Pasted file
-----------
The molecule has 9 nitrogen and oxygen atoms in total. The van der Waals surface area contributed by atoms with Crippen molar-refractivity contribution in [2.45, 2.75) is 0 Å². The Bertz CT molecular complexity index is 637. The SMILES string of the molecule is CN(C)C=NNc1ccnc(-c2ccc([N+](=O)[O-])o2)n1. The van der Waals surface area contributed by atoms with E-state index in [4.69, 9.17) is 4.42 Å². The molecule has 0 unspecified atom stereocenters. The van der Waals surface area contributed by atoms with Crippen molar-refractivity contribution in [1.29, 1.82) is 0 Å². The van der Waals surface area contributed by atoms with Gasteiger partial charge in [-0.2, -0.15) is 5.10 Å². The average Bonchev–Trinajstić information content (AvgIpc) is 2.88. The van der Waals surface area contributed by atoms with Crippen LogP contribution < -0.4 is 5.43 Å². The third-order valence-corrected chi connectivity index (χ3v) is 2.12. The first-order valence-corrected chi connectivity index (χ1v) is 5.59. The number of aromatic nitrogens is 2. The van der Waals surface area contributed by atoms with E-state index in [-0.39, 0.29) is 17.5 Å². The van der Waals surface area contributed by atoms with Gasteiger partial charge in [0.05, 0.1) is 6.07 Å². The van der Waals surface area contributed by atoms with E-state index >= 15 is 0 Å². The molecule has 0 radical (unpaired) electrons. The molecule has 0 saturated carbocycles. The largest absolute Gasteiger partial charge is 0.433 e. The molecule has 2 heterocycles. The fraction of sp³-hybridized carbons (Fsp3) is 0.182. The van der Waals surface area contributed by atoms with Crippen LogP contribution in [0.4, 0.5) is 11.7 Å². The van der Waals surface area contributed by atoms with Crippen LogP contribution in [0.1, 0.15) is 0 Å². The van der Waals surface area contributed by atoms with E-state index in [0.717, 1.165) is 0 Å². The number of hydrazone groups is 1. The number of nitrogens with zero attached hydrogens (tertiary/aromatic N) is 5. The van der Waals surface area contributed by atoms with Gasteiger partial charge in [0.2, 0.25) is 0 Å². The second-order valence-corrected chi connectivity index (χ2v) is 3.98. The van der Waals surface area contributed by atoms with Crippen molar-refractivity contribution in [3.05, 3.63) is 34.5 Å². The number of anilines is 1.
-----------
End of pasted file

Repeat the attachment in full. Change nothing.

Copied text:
The molecule has 9 nitrogen and oxygen atoms in total. The van der Waals surface area contributed by atoms with Crippen molar-refractivity contribution in [2.45, 2.75) is 0 Å². The Bertz CT molecular complexity index is 637. The SMILES string of the molecule is CN(C)C=NNc1ccnc(-c2ccc([N+](=O)[O-])o2)n1. The van der Waals surface area contributed by atoms with E-state index in [4.69, 9.17) is 4.42 Å². The molecule has 0 unspecified atom stereocenters. The van der Waals surface area contributed by atoms with Crippen molar-refractivity contribution in [1.29, 1.82) is 0 Å². The van der Waals surface area contributed by atoms with Gasteiger partial charge in [-0.2, -0.15) is 5.10 Å². The average Bonchev–Trinajstić information content (AvgIpc) is 2.88. The van der Waals surface area contributed by atoms with Crippen LogP contribution < -0.4 is 5.43 Å². The third-order valence-corrected chi connectivity index (χ3v) is 2.12. The first-order valence-corrected chi connectivity index (χ1v) is 5.59. The number of aromatic nitrogens is 2. The van der Waals surface area contributed by atoms with E-state index in [-0.39, 0.29) is 17.5 Å². The van der Waals surface area contributed by atoms with Gasteiger partial charge in [0.05, 0.1) is 6.07 Å². The van der Waals surface area contributed by atoms with E-state index >= 15 is 0 Å². The molecule has 0 radical (unpaired) electrons. The molecule has 0 saturated carbocycles. The largest absolute Gasteiger partial charge is 0.433 e. The molecule has 2 heterocycles. The fraction of sp³-hybridized carbons (Fsp3) is 0.182. The van der Waals surface area contributed by atoms with Crippen LogP contribution in [0.4, 0.5) is 11.7 Å². The van der Waals surface area contributed by atoms with Crippen LogP contribution in [0.1, 0.15) is 0 Å². The van der Waals surface area contributed by atoms with E-state index in [0.717, 1.165) is 0 Å². The number of hydrazone groups is 1. The number of nitrogens with zero attached hydrogens (tertiary/aromatic N) is 5. The van der Waals surface area contributed by atoms with Gasteiger partial charge in [0.2, 0.25) is 0 Å². The second-order valence-corrected chi connectivity index (χ2v) is 3.98. The van der Waals surface area contributed by atoms with Crippen molar-refractivity contribution in [3.05, 3.63) is 34.5 Å². The number of anilines is 1.